Jeremiah 32

* Jeremiah buys a field. (1-15) The prophet's prayer. (16-25)

God declares that he will give up his people, but promises to

restore them. (26-44)

1-15 Jeremiah, being in prison for his prophecy, purchased a

piece of ground. This was to signify, that though Jerusalem was

besieged, and the whole country likely to be laid waste, yet the

time would come, when houses, and fields, and vineyards, should

be again possessed. It concerns ministers to make it appear that

they believe what they preach to others. And it is good to

manage even our worldly affairs in faith; to do common business

with reference to the providence and promise of God.
16-25 Jeremiah adores the Lord and his infinite perfections.

When at any time we are perplexed about the methods of

Providence, it is good for us to look to first principles. Let

us consider that God is the fountain of all being, power, and

life; that with him no difficulty is such as cannot be overcome;

that he is a God of boundless mercy; that he is a God of strict

justice; and that he directs every thing for the best. Jeremiah

owns that God was righteous in causing evil to come upon them.

Whatever trouble we are in, personal or public, we may comfort

ourselves that the Lord sees it, and knows how to remedy it. We

must not dispute God's will, but we may seek to know what it

means.
26-44 God's answer discovers the purposes of his wrath against

that generation of the Jews, and the purposes of his grace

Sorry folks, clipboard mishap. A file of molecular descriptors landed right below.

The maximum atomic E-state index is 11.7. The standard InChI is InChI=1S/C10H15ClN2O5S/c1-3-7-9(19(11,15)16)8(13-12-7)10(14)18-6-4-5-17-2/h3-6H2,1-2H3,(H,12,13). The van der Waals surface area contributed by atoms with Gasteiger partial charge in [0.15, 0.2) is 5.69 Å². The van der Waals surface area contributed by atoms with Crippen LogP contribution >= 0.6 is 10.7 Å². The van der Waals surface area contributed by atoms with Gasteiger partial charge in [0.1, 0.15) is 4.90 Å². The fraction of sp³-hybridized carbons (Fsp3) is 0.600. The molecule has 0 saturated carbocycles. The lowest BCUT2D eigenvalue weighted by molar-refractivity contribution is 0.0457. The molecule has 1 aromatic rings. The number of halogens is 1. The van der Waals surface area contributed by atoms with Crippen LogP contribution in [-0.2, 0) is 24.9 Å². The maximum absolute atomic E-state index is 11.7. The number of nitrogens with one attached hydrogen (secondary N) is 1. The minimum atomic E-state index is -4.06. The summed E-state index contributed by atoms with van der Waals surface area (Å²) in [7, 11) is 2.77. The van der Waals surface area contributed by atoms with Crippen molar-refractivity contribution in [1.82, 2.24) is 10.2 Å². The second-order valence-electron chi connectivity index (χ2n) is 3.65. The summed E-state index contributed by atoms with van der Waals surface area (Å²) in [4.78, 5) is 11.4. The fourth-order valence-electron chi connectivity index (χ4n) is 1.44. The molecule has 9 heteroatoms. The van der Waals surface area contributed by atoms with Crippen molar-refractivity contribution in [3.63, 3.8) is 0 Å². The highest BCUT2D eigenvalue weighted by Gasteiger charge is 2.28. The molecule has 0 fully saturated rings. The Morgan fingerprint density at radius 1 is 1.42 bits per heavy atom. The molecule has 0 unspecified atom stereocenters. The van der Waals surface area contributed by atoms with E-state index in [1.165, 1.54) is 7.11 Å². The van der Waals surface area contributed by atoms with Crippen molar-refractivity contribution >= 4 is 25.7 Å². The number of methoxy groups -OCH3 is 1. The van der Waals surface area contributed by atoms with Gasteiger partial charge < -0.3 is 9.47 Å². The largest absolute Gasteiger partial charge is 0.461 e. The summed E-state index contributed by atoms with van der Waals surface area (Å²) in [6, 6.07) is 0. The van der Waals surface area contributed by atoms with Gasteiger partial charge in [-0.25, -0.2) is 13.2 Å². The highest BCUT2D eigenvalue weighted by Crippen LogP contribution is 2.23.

concerning future generations. It is sin, and nothing else, that

ruins them. The restoration of Judah and Jerusalem is promised.

This people were now at length brought to despair. But God gives

hope of mercy which he had in store for them hereafter.

Doubtless the promises are sure to all believers. God will own

them for his, and he will prove himself theirs. He will give

them a heart to fear him. All true Christians shall have a

disposition to mutual love. Though they may have different views

about lesser things, they shall all be one in the great things

of God; in their views of the evil of sin, and the low estate of

fallen man, the way of salvation through the Saviour, the nature

of true holiness, the vanity of the world, and the importance of

eternal things. Whom God loves, he loves to the end. We have no

reason to distrust God's faithfulness and constancy, but only

our own hearts. He will settle them again in Canaan. These

promises shall surely be performed. Jeremiah's purchase was the

pledge of many a purchase that should be made after the

captivity; and those inheritances are but faint resemblances of

the possessions in the heavenly Canaan, which are kept for all

who have God's fear in their hearts, and do not depart from him.

Let us then bear up under our trials, assured we shall obtain

all the good he has promised us.

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